Doctor Doom is often considered the greatest villain Marvel had to offer. Beyond his insanely amazing costume I never knew why. As a kid, in the early 90’s the only Marvel comics I read were mostly X-Men related titles and Doom sure as hell wasn’t showing up there. I knew of him but I wouldn’t go anywhere near the Fantastic Four. That changed though when recently Kang convinced me to check out Jonathan Hickman’s run on the title from a few years back. It floored me and I wanted more so I had to go back in time. I read through John Byrne’s 1980’s tenure and I’m glad I did. It made me respect the team and comic in a way I never thought I would have. There was another last effecting though; it started me on an obsession with Victor Von Doom.
Byrne fleshed out Doctor Doom in a way that I could only compare to Chris Claremont’s work with Magneto. He turned what was a good concept but ultimately a one dimensional baddie into a living breathing tragically noble (in his own way) character. I always liked Doctor Strange too but knew very little. So when I found that in 1989 Marvel had released an original graphic novel starring both characters, I needed to check it out.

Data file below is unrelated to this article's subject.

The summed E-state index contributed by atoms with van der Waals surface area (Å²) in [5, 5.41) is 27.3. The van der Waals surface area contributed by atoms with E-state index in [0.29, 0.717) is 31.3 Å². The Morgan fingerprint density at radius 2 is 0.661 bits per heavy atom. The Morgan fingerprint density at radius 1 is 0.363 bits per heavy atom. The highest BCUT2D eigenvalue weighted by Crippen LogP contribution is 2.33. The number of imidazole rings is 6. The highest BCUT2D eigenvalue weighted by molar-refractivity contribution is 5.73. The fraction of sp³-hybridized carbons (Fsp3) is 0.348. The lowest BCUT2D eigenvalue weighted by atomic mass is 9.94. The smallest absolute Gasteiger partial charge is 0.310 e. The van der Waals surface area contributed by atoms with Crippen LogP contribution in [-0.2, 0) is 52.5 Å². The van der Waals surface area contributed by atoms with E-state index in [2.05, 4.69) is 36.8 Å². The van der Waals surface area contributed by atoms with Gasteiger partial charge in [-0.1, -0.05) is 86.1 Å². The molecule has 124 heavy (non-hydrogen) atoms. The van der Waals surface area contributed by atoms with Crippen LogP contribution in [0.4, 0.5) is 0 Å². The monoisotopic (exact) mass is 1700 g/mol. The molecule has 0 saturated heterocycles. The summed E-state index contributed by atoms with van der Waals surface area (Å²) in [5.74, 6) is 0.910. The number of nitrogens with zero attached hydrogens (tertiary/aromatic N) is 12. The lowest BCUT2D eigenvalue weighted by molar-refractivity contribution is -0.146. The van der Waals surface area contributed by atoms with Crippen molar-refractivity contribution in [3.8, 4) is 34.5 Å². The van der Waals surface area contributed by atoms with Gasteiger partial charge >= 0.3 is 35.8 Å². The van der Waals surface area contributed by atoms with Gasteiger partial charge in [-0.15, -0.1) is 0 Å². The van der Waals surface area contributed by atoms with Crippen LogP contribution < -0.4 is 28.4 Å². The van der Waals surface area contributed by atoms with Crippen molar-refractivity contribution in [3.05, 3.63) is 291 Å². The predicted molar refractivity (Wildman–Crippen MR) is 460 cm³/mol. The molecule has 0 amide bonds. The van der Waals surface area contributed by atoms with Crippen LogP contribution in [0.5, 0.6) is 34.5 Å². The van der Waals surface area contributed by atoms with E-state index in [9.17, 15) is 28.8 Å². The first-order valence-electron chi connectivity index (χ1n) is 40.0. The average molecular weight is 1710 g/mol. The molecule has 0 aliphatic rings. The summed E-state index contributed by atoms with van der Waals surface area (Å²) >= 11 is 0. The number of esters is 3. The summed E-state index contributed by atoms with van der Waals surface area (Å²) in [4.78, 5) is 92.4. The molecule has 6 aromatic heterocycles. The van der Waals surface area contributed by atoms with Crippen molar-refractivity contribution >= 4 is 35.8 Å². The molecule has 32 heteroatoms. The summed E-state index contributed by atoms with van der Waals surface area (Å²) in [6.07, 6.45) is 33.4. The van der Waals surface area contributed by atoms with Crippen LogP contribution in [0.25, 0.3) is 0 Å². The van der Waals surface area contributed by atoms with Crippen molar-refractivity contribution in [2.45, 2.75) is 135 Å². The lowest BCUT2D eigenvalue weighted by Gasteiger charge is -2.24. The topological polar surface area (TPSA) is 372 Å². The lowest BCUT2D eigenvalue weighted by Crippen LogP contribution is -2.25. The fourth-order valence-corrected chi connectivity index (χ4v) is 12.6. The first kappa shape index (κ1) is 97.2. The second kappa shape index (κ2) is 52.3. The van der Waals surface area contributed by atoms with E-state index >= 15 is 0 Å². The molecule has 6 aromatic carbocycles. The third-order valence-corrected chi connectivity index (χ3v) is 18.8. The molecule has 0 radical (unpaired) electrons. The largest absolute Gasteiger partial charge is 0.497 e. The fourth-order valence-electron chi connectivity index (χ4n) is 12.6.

Marvel sure does love their crossovers, don’t they? Well let’s go back to 1991 when they were less plentiful. The Infinity Gauntlet immediately begins with a prologue of the events from the Rebirth Of Thanos to catch the reader up to speed. The Titan, Thanos in order to do Death’s bidding has collected all six Infinity Gems which give him powers far beyond a God. Literally anything he wishes for or thinks of can be accomplished. Part of the reason Thanos has done this is to impress the lady Death and win her affection. As Martian Luthor Kang put it, “he literally has a hard on for Death”. There is enough weird psychosexual stuff going on here for Freud to write a book about. Thanos plan backfires though since the Infinity Gems made him an entity far beyond that of Death that she can only be subservient to him and not his equal.